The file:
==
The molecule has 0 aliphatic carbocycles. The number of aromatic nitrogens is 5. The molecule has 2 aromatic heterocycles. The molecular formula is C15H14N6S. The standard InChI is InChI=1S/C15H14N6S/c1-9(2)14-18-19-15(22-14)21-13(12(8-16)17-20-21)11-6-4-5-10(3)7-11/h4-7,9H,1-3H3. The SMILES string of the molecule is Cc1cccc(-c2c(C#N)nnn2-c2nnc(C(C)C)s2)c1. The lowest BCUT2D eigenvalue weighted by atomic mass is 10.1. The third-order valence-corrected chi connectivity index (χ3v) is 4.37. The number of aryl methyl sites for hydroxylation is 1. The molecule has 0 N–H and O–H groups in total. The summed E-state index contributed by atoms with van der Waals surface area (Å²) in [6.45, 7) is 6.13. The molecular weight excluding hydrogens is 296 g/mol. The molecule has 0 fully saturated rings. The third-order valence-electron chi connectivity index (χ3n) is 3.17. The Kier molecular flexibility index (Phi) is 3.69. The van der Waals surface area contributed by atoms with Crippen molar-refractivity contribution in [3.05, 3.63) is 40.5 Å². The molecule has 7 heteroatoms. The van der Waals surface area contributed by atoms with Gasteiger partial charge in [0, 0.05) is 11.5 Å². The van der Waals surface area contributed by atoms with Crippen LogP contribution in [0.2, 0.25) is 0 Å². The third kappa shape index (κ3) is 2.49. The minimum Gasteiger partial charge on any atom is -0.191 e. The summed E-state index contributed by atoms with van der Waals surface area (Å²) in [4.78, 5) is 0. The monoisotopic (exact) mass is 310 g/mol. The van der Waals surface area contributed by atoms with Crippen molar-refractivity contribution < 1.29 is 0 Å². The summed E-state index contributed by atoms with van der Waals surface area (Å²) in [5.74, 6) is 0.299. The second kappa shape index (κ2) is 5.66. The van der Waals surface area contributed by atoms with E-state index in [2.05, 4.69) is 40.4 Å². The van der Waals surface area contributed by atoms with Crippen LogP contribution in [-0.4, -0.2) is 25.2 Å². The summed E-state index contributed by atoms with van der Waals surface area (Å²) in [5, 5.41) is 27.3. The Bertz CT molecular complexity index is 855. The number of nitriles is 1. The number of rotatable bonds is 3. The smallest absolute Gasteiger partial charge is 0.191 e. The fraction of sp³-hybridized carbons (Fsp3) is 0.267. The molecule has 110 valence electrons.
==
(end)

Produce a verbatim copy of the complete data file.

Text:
The molecule has 0 aliphatic carbocycles. The number of aromatic nitrogens is 5. The molecule has 2 aromatic heterocycles. The molecular formula is C15H14N6S. The standard InChI is InChI=1S/C15H14N6S/c1-9(2)14-18-19-15(22-14)21-13(12(8-16)17-20-21)11-6-4-5-10(3)7-11/h4-7,9H,1-3H3. The SMILES string of the molecule is Cc1cccc(-c2c(C#N)nnn2-c2nnc(C(C)C)s2)c1. The lowest BCUT2D eigenvalue weighted by atomic mass is 10.1. The third-order valence-corrected chi connectivity index (χ3v) is 4.37. The number of aryl methyl sites for hydroxylation is 1. The molecule has 0 N–H and O–H groups in total. The summed E-state index contributed by atoms with van der Waals surface area (Å²) in [6.45, 7) is 6.13. The molecular weight excluding hydrogens is 296 g/mol. The molecule has 0 fully saturated rings. The third-order valence-electron chi connectivity index (χ3n) is 3.17. The Kier molecular flexibility index (Phi) is 3.69. The van der Waals surface area contributed by atoms with Crippen molar-refractivity contribution in [3.05, 3.63) is 40.5 Å². The molecule has 7 heteroatoms. The van der Waals surface area contributed by atoms with Gasteiger partial charge in [0, 0.05) is 11.5 Å². The van der Waals surface area contributed by atoms with Crippen LogP contribution in [0.2, 0.25) is 0 Å². The third kappa shape index (κ3) is 2.49. The minimum Gasteiger partial charge on any atom is -0.191 e. The summed E-state index contributed by atoms with van der Waals surface area (Å²) in [4.78, 5) is 0. The monoisotopic (exact) mass is 310 g/mol. The van der Waals surface area contributed by atoms with Crippen molar-refractivity contribution < 1.29 is 0 Å². The summed E-state index contributed by atoms with van der Waals surface area (Å²) in [5.74, 6) is 0.299. The second kappa shape index (κ2) is 5.66. The van der Waals surface area contributed by atoms with E-state index in [2.05, 4.69) is 40.4 Å². The van der Waals surface area contributed by atoms with Crippen LogP contribution in [-0.4, -0.2) is 25.2 Å². The summed E-state index contributed by atoms with van der Waals surface area (Å²) in [5, 5.41) is 27.3. The Bertz CT molecular complexity index is 855. The number of nitriles is 1. The number of rotatable bonds is 3. The smallest absolute Gasteiger partial charge is 0.191 e. The fraction of sp³-hybridized carbons (Fsp3) is 0.267. The molecule has 110 valence electrons.